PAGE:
• I've always thought in the back of my mind that Dukes would be worth a shot if he wasn't going to cost much, but what's the point?

    Speaking to hosts Ian Beckles and Ron Diaz, Dukes blasted estranged wife NiShea Gilbert for "stealing" his money and said if he hadn't left her "he'd be in prison because she provoked me." Dukes, who is the father of at least five children by four women, acknowledged sexual relations with a then-17-year-old foster child but denied he is the father of her unborn child. He passionately defended his mother against claims of drug use.

    And he defiantly said that no matter how many "hyenas" try, "Nobody's going to bring me down with all these accusations they're making about me."

    Dukes, who was playing cards in the clubhouse before Tuesday's game, declined to explain his reasons for going public when approached by a St. Petersburg Times reporter, saying: "F--- you, you know I'm not talking to you."

    I can't argue with him not wanting to talk to the press after getting rake over the coals rightfully so or wrongfully so, but his delivery could have been a bit smoother around the edges and it really is just a microcosm for his entire being. He is just a kid with a huge chip on his shoulder and I'm not sure that headache is worth the upside.

  • This almost reads like an article from The Onion.

  • Some interesting thoughts on Slammin' Sammy and it looks like it's a pretty unanimous decision in regards to whether or not he is a Hall of Famer.

  • Yikes!

    Missing persons: Through Tuesday, the Mets (Wright and Delgado), the Pirates (Jason Bay and Adam LaRoche), the Marlins (Dan Uggla and Miguel Cabrera) and the Padres (Adrian Gonzalez and Mike Cameron) were the only National League teams with two players with at least 60 strikeouts.

  • Carlos Gomez should be the starting left field right now. He should be run out there everyday except for some regular rest. You never know. Maybe he'll help provide a spark.
  • Labels:

    Wednesday, June 20, 2007

    The Stopper

    Well, Jorge Sosa's stats do not quite look all perty like anymore. His ERA went from 2.65 to 3.42 to 4.22 in three successive starts and culminating with yesterday's stinker against the Twins. Of course it is hard to get upset about any loss when Johan Santana is on the mound, but the the Mets are in dire need of taking a series. Oliver Perez who has been the Mets stopper year has the chance to help the Mets win their first series in six series.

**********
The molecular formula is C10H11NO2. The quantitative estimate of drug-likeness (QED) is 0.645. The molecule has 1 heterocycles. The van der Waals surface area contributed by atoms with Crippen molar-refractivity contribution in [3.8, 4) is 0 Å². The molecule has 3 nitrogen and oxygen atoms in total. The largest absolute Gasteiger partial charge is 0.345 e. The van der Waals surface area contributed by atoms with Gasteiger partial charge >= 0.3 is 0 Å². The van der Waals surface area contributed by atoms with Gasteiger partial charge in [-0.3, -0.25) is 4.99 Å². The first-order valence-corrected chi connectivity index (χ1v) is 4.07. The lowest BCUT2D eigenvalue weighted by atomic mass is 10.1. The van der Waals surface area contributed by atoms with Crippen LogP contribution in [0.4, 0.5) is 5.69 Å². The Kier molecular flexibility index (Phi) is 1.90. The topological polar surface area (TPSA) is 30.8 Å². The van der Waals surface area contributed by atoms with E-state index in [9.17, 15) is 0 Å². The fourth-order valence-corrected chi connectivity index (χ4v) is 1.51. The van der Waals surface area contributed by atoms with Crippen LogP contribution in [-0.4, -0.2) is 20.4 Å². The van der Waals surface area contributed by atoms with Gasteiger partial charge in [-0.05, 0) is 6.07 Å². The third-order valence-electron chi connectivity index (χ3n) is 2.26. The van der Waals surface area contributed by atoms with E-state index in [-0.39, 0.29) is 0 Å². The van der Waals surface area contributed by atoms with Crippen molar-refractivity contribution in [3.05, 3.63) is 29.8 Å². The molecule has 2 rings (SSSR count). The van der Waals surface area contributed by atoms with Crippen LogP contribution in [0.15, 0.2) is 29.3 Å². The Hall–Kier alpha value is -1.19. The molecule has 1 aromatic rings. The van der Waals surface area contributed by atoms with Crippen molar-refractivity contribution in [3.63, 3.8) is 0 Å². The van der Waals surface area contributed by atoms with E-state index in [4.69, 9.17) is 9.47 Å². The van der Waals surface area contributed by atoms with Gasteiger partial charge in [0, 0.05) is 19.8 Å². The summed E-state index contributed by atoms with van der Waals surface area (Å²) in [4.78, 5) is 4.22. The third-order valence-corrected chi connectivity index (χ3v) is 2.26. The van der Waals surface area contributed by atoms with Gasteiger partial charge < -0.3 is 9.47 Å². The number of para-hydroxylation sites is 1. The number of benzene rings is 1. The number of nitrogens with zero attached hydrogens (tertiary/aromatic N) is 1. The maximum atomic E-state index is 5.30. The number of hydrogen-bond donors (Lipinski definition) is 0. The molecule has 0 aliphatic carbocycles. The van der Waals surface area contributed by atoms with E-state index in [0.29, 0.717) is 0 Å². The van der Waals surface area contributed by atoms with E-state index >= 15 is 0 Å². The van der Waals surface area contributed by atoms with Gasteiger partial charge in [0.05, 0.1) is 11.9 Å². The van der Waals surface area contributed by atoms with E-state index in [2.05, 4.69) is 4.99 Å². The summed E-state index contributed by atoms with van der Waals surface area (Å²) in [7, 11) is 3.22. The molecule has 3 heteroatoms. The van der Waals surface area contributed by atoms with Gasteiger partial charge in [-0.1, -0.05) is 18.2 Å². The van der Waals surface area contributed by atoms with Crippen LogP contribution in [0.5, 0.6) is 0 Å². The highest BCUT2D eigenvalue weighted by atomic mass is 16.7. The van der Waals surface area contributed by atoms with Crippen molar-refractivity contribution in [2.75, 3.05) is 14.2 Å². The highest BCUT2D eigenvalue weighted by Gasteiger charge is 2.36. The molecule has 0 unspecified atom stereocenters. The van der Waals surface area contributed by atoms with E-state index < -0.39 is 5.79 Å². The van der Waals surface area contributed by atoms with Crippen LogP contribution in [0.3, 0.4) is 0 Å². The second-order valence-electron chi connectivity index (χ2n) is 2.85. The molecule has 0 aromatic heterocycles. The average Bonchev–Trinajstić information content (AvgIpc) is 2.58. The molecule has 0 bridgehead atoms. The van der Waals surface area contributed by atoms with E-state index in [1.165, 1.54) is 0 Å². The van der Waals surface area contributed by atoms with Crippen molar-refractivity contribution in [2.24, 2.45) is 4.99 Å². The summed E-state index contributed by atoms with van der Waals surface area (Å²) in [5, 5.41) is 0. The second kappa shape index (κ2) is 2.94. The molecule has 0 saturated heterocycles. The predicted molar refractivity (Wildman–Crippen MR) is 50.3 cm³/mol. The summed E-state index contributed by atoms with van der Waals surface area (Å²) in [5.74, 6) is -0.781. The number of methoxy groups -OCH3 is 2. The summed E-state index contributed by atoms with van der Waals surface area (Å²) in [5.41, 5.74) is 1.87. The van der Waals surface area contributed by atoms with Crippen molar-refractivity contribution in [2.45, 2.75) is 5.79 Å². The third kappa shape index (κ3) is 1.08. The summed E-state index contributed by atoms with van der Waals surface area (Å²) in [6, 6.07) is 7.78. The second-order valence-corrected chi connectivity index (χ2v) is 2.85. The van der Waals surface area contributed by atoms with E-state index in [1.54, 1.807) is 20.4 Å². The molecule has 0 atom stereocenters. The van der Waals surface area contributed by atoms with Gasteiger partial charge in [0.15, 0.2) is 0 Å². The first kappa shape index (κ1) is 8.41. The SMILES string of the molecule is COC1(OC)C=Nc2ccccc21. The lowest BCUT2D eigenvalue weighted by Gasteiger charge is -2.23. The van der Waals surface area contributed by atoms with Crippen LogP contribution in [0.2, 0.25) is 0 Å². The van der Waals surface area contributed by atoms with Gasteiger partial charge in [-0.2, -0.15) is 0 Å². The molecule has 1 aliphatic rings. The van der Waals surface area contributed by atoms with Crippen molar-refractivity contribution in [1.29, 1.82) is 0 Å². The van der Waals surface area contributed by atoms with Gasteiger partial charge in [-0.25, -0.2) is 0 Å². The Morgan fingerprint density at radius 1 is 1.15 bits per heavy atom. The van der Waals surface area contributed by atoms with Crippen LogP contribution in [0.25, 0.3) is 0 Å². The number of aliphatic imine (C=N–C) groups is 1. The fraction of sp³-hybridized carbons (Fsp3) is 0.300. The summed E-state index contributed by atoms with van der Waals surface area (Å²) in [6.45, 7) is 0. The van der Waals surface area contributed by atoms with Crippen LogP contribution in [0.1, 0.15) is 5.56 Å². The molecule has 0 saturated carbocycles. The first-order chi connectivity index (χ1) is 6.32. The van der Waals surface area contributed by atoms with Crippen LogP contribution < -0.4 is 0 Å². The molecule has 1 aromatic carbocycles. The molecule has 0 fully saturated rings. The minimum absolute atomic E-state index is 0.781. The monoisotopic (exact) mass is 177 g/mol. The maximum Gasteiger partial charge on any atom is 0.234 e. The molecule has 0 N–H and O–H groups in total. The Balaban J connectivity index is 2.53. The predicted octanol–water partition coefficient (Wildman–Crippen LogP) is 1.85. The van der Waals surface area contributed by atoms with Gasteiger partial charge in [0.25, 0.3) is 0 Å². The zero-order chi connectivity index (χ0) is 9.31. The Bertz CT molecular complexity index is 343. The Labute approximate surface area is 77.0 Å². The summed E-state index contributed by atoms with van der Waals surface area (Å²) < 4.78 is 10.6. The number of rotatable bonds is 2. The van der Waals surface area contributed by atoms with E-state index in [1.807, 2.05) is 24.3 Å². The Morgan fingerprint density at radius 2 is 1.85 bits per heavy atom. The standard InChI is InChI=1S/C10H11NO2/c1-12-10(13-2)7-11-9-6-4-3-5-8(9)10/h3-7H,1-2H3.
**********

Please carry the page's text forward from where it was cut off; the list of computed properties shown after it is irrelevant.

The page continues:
Yes, their first series in six series. If they lose today, it will be six straight losing series and what is more unbelievable is the fact the Mets are still 1.5 games in front of the Braves who have failed to capitalize on the Mets horrendous play of late. The Phillies made up some ground, but not all that much. That cannot exactly make them feel great about their current standing in the baseball universe, but it's about time the Mets put some lipstick on this pig actually win a series.

    What concerns me is this continual downard spiral of the bullpen. The Mets box score had these numbers appear next to their pitching: 4.05, 5.26, 6.00, and 6.04. I know Mota is still working his way back into shape, but to be successful, they need to have these guys pitch better and the Mets need more 3's next to some names. Of course if you cannot hit it is a moot point, but that seems like something that just has to come around because of the depth of this lineup.

    * * *

  • I have no idea why, but this is my new favorite thing to watch over...and over...and over...and over...and over.

    I am infatuated with Joe Morgan. Really, really infatuated.

    John Brookfield, WI: Do you believe the brewers will contend through the allstar break and if so what position do you see them seeking at the deadline?

    SportsNation Joe Morgan: I think they will contend. They are as good as anyone in that division. They need to get back to playing consistent baseball. They do need some starting pitching, but I am not sure what they would be willing to give up for that. But they will stay in the race throughout the season.

    Ever hear of Yovani Gollardo? That rotation is shaping up nicely and Bush is throwing better as well. Their starting pitching surely will not be the problem.

  • MMMMMMM...take a look at the pics.

  • Pedro news:

    Pedro Martínez, who is recovering from surgery on his right rotator cuff, threw 55 pitches Tuesday in Port St. Lucie, Fla., in the fifth outing of his rehabilitation. The Mets are hoping that Martínez can return to the roster in August.

  • Again...do people get paid for this stuff?

    Any deal, though, would likely have to involve top New York prospect Lastings Milledge, an outfielder, and at least one top pitching prospect such as Mike Pelfrey or Philip Humber -- a price that might be too steep for the Mets.